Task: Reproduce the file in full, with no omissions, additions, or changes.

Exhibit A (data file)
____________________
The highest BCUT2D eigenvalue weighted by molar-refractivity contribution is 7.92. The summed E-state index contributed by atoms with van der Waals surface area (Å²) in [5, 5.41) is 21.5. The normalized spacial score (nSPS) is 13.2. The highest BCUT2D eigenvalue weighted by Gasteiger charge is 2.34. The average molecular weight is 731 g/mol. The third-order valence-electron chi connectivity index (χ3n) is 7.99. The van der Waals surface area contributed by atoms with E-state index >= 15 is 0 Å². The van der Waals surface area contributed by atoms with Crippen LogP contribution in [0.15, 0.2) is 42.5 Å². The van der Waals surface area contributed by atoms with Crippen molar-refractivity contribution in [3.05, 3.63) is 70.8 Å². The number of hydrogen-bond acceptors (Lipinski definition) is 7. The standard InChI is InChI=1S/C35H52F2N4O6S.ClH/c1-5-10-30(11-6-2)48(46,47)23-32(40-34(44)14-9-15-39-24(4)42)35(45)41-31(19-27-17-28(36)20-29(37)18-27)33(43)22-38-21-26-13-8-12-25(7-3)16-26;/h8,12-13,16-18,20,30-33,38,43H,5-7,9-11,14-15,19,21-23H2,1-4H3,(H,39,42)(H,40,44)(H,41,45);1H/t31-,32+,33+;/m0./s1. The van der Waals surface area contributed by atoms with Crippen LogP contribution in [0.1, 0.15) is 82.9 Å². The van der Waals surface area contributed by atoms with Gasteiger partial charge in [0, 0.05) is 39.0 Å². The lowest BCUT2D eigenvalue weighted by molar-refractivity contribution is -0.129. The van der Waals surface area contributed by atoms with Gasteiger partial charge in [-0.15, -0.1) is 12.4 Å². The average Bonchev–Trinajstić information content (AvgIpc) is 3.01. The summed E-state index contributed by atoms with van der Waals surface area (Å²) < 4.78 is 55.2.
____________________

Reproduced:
The highest BCUT2D eigenvalue weighted by molar-refractivity contribution is 7.92. The summed E-state index contributed by atoms with van der Waals surface area (Å²) in [5, 5.41) is 21.5. The normalized spacial score (nSPS) is 13.2. The highest BCUT2D eigenvalue weighted by Gasteiger charge is 2.34. The average molecular weight is 731 g/mol. The third-order valence-electron chi connectivity index (χ3n) is 7.99. The van der Waals surface area contributed by atoms with E-state index >= 15 is 0 Å². The van der Waals surface area contributed by atoms with Crippen LogP contribution in [0.15, 0.2) is 42.5 Å². The van der Waals surface area contributed by atoms with Crippen molar-refractivity contribution in [3.05, 3.63) is 70.8 Å². The number of hydrogen-bond acceptors (Lipinski definition) is 7. The standard InChI is InChI=1S/C35H52F2N4O6S.ClH/c1-5-10-30(11-6-2)48(46,47)23-32(40-34(44)14-9-15-39-24(4)42)35(45)41-31(19-27-17-28(36)20-29(37)18-27)33(43)22-38-21-26-13-8-12-25(7-3)16-26;/h8,12-13,16-18,20,30-33,38,43H,5-7,9-11,14-15,19,21-23H2,1-4H3,(H,39,42)(H,40,44)(H,41,45);1H/t31-,32+,33+;/m0./s1. The van der Waals surface area contributed by atoms with Crippen LogP contribution in [0.1, 0.15) is 82.9 Å². The van der Waals surface area contributed by atoms with Gasteiger partial charge in [0, 0.05) is 39.0 Å². The lowest BCUT2D eigenvalue weighted by molar-refractivity contribution is -0.129. The van der Waals surface area contributed by atoms with Gasteiger partial charge in [-0.15, -0.1) is 12.4 Å². The average Bonchev–Trinajstić information content (AvgIpc) is 3.01. The summed E-state index contributed by atoms with van der Waals surface area (Å²) < 4.78 is 55.2.